Dashiki Dialogues: Dressed up in a dashiki as a parting shot

2014-08-04 13:45

‘When words leave off, music begins,” wrote German poet Heinrich Heine.

By this I imagine he meant to say where speech fails in articulating the contents of our souls, art can be relied on to carry the task of communicating. Sometimes, a scream is enough to?point out the meaning we wish to convey; sometimes a crack of laughter will do.

Often, while driving with a significant other, I find the best way to say what I feel is to just play her a song and keep quiet. I believe that in this way, the poetry of song manages to be clearer than my words, which would be muddled by the emotions of the moment.

There’s always some kind of obstacle that infects our intended messages. In the end, what is understood is at the mercy of these obstacles.

In other less intimate instances, the things that interfere with meaning are less insidious. Think of journalists who work in fear of the arrest of a child and who hold back their thoughts for fear of parental reprisal.

What we think we know about people, at least from what they’ve said and done, is a version mediated and shaped by the obstacles we deal with each day. In 2011 you, dear reader, and I began a weekly conversation through this column.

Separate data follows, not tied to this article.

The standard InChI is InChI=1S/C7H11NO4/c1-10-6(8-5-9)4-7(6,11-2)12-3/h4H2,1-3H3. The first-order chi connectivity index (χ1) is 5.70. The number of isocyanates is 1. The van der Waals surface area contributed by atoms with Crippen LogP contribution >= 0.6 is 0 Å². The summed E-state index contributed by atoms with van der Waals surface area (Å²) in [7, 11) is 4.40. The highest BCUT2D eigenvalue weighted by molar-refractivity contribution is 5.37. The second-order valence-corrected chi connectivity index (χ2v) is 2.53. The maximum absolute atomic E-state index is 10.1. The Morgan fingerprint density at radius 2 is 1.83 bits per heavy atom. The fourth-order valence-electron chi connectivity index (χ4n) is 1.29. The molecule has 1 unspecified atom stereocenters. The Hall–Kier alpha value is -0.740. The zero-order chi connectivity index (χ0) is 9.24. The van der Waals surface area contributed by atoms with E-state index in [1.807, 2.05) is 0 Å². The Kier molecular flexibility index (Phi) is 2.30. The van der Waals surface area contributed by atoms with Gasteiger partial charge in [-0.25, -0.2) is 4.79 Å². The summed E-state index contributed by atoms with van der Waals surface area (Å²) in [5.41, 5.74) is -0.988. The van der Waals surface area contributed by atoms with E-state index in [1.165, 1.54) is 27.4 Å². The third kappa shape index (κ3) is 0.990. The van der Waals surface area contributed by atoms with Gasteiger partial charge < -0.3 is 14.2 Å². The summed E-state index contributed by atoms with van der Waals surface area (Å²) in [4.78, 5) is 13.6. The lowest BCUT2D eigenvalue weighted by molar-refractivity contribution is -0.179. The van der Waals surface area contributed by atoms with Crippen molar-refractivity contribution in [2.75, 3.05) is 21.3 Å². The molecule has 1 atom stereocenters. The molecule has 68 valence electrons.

I’ve spent this week wondering whether these letters have brought us closer to knowing each other better as partners in the game of exchanging and sharing meaning.

It’s a question I’m afraid we may never know the answers to. But we shall continue attempting to make ourselves clearer.

Where we feel it a tad inadequate, we shall call on music or poetry to begin.

Greek poet Constantine P Cavafy has also dealt with this dilemma. The result was a poem called Hidden Things.

He writes: “Let them not seek to discover who I was // from all that I have done and said. // An obstacle was there that transformed // the deeds and the manner of my life. // An obstacle was there that stopped me // many times when I was about to speak. // Only from my most imperceptible deeds // and my most covert writings // from these alone will they understand me // But perhaps it isn’t worth exerting // such care and such effort for them to know me. // Later, in the more perfect society, // surely some other person created like me // will appear and act freely.”

In this way, I bid you farewell as this is the last of our dialogue dressed in this dashiki.

Until we read again...

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